Though college students may not become a primary revenue source right away, Carol Kennedy-Armbruster, MS, senior lecturer in the kinesiology department at Indiana University, Bloomington, says that attracting this group now can reap future rewards. “These participants are likely to stick with their memberships throughout their lifetime, so businesses that invest in them while they are in school are forward-thinking.”
Goals for Students
The fitness goals of college students are vastly different from those of older adults. When developing programs for students, keep in mind their most common goals:
Aesthetics. “College students are in the time of their lives where they are searching for future partners and they want to ‘look good,’” says Kennedy-Armbruster.
Energy. Long days jammed with hours of lectures, homework, work and social commitments are exhausting. To keep up with such rigorous schedules, many students look to exercise to improve energy levels.
Athletics. College students are often involved in athletic endeavors of some sort, from formal sports to casual intramural activities. Individuals interested in improved athletic performance will seek out professional help.
Attract the college set with programs that are cost-effective and convenient. Here are some examples:
Distance Learning. In-person training may not always be an option for students. However, distance or Internet-based programs can be performed in dorms or apartments at leisure—and a one-time download fee of $5 or $10 for a pre-recorded sample workout on your website is a reasonable cost for students.
Group Dynamic. One-on-one training is not something most students can afford. Accommodate them with lower-priced options. “Small-group training is a great source of extra income for trainers, and it cuts costs for individuals,” Hamlett says. Another idea is to offer a “college night,” when students can attend a yoga or boot camp class at a discounted rate or for a donation.
Special-Event Prep. Occasions like sorority or fraternity formal dances, spring or summer breaks, parties or finals are often exercise triggers for students. Use these events to your advantage and offer short-term training programs geared to getting students in shape for the big day.
Fitness Parties. “These parties are private fitness classes where individual dorms, sororities, clubs, fraternities or friends can choose a class that is held just for them,” Hamlett says. “These classes are great team-building experiences, they generate money for the fitness professional, and they encourage inactive students to participate.”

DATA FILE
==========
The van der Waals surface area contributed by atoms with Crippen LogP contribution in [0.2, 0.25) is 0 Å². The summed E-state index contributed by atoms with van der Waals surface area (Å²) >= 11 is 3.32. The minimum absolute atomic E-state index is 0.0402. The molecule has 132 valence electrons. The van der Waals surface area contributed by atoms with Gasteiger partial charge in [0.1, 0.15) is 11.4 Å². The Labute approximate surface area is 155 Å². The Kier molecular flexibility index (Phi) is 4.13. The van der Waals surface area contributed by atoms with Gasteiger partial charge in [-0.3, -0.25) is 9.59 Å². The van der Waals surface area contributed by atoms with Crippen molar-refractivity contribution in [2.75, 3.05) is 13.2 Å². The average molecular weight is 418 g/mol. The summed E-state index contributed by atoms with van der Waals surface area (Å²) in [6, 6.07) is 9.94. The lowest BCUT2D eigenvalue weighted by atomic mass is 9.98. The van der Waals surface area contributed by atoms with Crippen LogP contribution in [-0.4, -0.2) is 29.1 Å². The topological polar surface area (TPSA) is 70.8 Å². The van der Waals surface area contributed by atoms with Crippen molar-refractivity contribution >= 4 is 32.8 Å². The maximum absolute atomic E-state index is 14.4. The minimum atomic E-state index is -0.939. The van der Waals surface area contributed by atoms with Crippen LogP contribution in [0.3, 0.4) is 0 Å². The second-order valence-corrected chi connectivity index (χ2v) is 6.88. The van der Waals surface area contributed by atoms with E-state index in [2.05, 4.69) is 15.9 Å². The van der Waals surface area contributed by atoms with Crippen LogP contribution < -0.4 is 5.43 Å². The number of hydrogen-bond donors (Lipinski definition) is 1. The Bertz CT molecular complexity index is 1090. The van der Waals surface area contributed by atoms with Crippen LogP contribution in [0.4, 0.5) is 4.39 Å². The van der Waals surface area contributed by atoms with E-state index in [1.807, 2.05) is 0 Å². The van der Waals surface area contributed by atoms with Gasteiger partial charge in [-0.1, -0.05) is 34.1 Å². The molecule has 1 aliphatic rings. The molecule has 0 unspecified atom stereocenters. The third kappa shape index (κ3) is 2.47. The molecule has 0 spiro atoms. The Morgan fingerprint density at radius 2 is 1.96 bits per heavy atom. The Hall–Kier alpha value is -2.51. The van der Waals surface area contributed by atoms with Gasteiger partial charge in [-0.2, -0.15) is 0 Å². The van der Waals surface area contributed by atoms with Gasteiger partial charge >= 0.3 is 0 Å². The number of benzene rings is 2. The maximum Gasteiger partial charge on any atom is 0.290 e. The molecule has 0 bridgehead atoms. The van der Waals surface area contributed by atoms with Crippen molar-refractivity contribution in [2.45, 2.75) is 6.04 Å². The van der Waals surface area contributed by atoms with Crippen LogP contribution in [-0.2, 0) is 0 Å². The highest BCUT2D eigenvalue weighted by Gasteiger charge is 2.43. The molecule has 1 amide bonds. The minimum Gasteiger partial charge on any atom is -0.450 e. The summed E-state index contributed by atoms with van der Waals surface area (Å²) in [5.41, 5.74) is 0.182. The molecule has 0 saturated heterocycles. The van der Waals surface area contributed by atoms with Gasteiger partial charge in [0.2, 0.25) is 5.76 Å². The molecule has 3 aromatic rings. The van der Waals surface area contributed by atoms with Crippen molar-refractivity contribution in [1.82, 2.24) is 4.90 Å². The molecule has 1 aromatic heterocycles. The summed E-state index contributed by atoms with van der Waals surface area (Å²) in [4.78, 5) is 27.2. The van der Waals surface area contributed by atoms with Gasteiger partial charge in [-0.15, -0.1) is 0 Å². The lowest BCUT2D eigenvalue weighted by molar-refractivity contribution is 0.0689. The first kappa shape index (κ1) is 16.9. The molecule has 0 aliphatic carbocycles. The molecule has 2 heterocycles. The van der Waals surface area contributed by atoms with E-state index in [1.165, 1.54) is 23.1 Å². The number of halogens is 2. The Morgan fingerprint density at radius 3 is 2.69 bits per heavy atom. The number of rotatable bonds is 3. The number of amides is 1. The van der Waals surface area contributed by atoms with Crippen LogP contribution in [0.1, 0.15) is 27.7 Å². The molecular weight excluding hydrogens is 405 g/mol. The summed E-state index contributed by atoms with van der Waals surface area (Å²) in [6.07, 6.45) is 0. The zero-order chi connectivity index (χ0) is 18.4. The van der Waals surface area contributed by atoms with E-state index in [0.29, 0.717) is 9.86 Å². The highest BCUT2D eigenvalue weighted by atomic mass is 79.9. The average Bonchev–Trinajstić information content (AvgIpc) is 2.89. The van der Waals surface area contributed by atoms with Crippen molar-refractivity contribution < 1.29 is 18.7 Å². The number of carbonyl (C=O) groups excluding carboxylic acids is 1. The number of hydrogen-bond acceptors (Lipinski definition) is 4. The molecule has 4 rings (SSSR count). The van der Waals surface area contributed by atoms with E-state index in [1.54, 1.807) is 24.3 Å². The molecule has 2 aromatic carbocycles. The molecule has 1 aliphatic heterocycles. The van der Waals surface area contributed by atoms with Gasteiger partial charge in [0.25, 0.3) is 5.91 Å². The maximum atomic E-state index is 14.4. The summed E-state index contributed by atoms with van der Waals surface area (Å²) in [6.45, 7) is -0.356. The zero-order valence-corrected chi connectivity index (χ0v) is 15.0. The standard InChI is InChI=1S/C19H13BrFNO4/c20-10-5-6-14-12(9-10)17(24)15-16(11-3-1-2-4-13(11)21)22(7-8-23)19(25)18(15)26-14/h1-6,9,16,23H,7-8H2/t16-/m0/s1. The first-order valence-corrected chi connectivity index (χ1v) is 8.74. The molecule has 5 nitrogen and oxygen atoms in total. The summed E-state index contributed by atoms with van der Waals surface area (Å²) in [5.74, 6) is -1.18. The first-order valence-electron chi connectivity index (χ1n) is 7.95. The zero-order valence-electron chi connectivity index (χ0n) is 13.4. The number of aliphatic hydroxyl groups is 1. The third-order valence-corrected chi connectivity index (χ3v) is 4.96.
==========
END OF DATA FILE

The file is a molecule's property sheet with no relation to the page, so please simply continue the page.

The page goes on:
Variety and Flexibility. “This group needs programs that are offered at many different times, due to their varied schedules,” Kennedy-Armbruster advises. “They also enjoy programs that combine two or more health-related components of fitness.” A hybrid class that includes 30 minutes of indoor cycling and 30 minutes of strength training is a good example, she adds. “Fun classes where they get stress relief—like Zumba® or hip-hop—are also popular.”
Hamlett adds that class titles need strong, edgy names. “Names that include words like power, hardcore or absolute, attract students from [fraternities and sororities].” She also encourages switching class names regularly. “If the class has been called ‘Absolute Abs’ for 2 years, change it to ‘Six-Pack Sensation.’ Unlike our older clientele, students like change.”
The College Connection
College students have tight schedules and are budget conscious, yet they still need to exercise. Fitness professionals are in a great position to help this underserved group. Creating inexpensive, quality programs with the college student in mind can prove rewarding both financially and personally.
Keown, T.L., Smith, C.B., & Harris, M.S. 2009. Metabolic syndrome among college students. The Journal of Nurse Practitioners, 5 (10), 754–59. Loranger, H., McCloskey, M., & Nielsen, J. 2010. College students on the web: Usability guidelines for creating compelling websites for college students. www.useit.com/alertbox/students.html; retrieved May 30, 2011. NASPA (Student Affairs Administrators in Higher Education). 2008. 2008 profile of the American college student. www.naspa.org/2008%20technology%20use.pdf; retrieved May 30, 2011. Nelson Laska, M. 2010. Student Health & Wellness Study, 2009-2010: North Hennepin Community College Executive Summary, 1–2. Taylor, P., & Keeter, S. (Eds). 2010. The millennials: Confident. Connected. Open to change. PewResearchCenter Publications, 1–4. U.S. Census Bureau. 2011. Statistical Abstract of the United States, 177–79.